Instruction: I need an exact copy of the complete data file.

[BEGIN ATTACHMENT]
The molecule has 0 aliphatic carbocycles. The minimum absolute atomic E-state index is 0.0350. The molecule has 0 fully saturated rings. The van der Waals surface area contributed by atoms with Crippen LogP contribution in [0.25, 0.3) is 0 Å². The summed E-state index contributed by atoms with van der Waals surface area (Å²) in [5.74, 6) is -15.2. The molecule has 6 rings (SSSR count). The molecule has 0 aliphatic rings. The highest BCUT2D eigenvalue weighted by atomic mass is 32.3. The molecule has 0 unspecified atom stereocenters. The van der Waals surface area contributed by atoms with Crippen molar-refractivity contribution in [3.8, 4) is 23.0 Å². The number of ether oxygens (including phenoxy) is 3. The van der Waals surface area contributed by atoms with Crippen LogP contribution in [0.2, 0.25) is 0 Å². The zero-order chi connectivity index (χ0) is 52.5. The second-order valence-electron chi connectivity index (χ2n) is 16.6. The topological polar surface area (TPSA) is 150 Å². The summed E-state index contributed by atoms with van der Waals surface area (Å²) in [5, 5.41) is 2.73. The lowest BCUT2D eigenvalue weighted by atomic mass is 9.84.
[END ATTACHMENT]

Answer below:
The molecule has 0 aliphatic carbocycles. The minimum absolute atomic E-state index is 0.0350. The molecule has 0 fully saturated rings. The van der Waals surface area contributed by atoms with Crippen LogP contribution in [0.25, 0.3) is 0 Å². The summed E-state index contributed by atoms with van der Waals surface area (Å²) in [5.74, 6) is -15.2. The molecule has 6 rings (SSSR count). The molecule has 0 aliphatic rings. The highest BCUT2D eigenvalue weighted by atomic mass is 32.3. The molecule has 0 unspecified atom stereocenters. The van der Waals surface area contributed by atoms with Crippen molar-refractivity contribution in [3.8, 4) is 23.0 Å². The number of ether oxygens (including phenoxy) is 3. The van der Waals surface area contributed by atoms with Crippen LogP contribution in [0.2, 0.25) is 0 Å². The zero-order chi connectivity index (χ0) is 52.5. The second-order valence-electron chi connectivity index (χ2n) is 16.6. The topological polar surface area (TPSA) is 150 Å². The summed E-state index contributed by atoms with van der Waals surface area (Å²) in [5, 5.41) is 2.73. The lowest BCUT2D eigenvalue weighted by atomic mass is 9.84.